Homeland Security: POS Malware “Backoff” Threatens Retail

August 8, 2014 | By Kevin Judge

1-thumbAs if retail operations had enough to worry about with the wave of highly published data breaches, US Homeland Security is warning of a new malware threat that targets Point-of-Sale (POS) systems. In a 10 page advisory released last week, Homeland Security warns of a recently discovered family of POS malware they call “Backoff”.

“Backoff” is a family of POS malware and has been discovered recently. In addition, researchers have identified three primary variants. Backoff and its variant were first observed “in the wild” in October 2013 and continue to operate as of July 2014. Backoff POS malware could be used to expose sensitive personal information that could be used to commit identity theft and financial fraud, including credit/debit card date.

How Does it Work?

Hackers using Backoff first identify businesses that use popular remote desktop applications, such as Microsoft’s Remote Desktop, Apple Remote Desktop, Chrome Remote Desktop, Splashtop, Pulseway and LogMEIn. Then, the hackers attempted to gain access to them by identifying the login credentials for high privilege and administrator accounts using brute force techniques.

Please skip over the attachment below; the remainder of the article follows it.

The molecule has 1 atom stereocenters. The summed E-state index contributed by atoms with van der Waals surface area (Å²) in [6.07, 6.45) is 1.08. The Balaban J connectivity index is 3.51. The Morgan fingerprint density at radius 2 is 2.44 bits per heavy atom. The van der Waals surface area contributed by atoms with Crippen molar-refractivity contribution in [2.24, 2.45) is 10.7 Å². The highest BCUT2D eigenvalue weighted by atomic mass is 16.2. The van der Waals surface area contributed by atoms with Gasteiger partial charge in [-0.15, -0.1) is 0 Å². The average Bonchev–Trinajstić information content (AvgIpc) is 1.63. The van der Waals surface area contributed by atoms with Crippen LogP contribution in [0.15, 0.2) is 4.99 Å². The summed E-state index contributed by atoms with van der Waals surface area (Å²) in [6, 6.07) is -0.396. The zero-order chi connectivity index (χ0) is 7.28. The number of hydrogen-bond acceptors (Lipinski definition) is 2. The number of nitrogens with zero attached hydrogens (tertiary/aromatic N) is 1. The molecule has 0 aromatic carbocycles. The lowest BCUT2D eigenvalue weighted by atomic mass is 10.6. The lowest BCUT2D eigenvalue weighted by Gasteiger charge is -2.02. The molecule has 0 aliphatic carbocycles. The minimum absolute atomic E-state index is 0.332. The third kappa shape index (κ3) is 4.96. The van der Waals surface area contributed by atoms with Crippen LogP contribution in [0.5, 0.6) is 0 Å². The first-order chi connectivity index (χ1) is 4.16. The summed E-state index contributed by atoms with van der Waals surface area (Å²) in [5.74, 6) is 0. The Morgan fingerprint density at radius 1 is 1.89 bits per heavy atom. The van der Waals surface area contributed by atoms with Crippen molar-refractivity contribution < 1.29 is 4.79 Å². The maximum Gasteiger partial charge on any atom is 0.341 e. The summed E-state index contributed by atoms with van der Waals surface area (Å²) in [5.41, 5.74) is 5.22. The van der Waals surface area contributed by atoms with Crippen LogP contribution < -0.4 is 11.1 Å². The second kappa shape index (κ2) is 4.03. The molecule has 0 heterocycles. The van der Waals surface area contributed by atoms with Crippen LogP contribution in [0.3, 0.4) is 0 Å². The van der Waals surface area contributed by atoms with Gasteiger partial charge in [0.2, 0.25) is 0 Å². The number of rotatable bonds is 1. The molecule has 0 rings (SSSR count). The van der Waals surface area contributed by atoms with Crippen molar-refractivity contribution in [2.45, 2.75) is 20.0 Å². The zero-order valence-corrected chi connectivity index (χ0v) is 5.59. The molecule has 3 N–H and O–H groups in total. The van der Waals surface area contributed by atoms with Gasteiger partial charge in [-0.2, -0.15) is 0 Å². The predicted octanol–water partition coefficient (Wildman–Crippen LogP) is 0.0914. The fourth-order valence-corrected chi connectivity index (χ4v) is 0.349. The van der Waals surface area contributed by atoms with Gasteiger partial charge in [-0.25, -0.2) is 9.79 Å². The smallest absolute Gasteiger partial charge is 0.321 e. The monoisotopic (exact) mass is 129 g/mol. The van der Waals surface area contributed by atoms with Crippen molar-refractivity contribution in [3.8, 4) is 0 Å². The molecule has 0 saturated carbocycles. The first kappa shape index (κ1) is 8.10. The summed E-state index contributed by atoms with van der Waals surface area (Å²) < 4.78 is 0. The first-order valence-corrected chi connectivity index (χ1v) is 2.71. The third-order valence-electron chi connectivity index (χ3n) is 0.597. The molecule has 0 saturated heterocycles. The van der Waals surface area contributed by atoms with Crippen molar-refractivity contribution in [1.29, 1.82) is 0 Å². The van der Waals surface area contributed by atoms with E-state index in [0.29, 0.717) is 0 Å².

When successful the hackers are able to login to the target’s network, search for POS systems and deploy the Backoff software. If all goes well, from the attacker’s point of view, cardholder data will be encrypted and exfiltrates using a POST request .

The Backoff malware itself scrapes memory from running processes on the target to search for track data. A key logging functionality is also used to identify data. Backoff is able to upload discovered data, update the malware, download/execute additional malware and uninstall the malware to remove evidence.

What Can You Do

Studies such as Verizon’s annual data breach report indicate that smaller retailers are particularly vulnerable because they do not treat POS systems as computers that need the basic protections of a Firewall and Antivirus protection.

While that is not an issue at most larger organizations, many do not take full use of endpoint security management and network administration systems to protect Point of Sale Systems. POS systems need to be isolated as much as possible from the rest of the corporate network, including limiting access to selected IP addresses and the effective use of sandboxing.

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